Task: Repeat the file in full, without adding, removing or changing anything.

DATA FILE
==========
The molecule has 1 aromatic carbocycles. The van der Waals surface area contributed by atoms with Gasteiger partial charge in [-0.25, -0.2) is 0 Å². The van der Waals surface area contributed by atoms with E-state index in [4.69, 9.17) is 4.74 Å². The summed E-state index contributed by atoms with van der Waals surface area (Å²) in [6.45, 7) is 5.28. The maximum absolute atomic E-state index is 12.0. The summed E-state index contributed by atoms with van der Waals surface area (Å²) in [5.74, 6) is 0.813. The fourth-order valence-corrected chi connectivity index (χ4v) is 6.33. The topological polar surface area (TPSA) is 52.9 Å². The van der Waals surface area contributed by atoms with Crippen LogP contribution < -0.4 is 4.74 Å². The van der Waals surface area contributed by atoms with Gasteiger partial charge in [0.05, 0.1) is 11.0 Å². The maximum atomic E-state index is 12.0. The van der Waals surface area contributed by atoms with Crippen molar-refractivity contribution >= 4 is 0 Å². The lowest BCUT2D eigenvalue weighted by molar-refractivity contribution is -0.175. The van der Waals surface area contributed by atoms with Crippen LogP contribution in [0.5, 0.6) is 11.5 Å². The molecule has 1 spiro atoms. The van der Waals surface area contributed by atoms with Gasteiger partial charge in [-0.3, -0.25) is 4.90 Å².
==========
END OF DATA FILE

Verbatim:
The molecule has 1 aromatic carbocycles. The van der Waals surface area contributed by atoms with Gasteiger partial charge in [-0.25, -0.2) is 0 Å². The van der Waals surface area contributed by atoms with E-state index in [4.69, 9.17) is 4.74 Å². The summed E-state index contributed by atoms with van der Waals surface area (Å²) in [6.45, 7) is 5.28. The maximum absolute atomic E-state index is 12.0. The summed E-state index contributed by atoms with van der Waals surface area (Å²) in [5.74, 6) is 0.813. The fourth-order valence-corrected chi connectivity index (χ4v) is 6.33. The topological polar surface area (TPSA) is 52.9 Å². The van der Waals surface area contributed by atoms with Crippen LogP contribution < -0.4 is 4.74 Å². The van der Waals surface area contributed by atoms with Gasteiger partial charge in [0.05, 0.1) is 11.0 Å². The maximum atomic E-state index is 12.0. The van der Waals surface area contributed by atoms with Crippen molar-refractivity contribution >= 4 is 0 Å². The lowest BCUT2D eigenvalue weighted by molar-refractivity contribution is -0.175. The van der Waals surface area contributed by atoms with Crippen LogP contribution in [0.5, 0.6) is 11.5 Å². The molecule has 1 spiro atoms. The van der Waals surface area contributed by atoms with Gasteiger partial charge in [-0.3, -0.25) is 4.90 Å².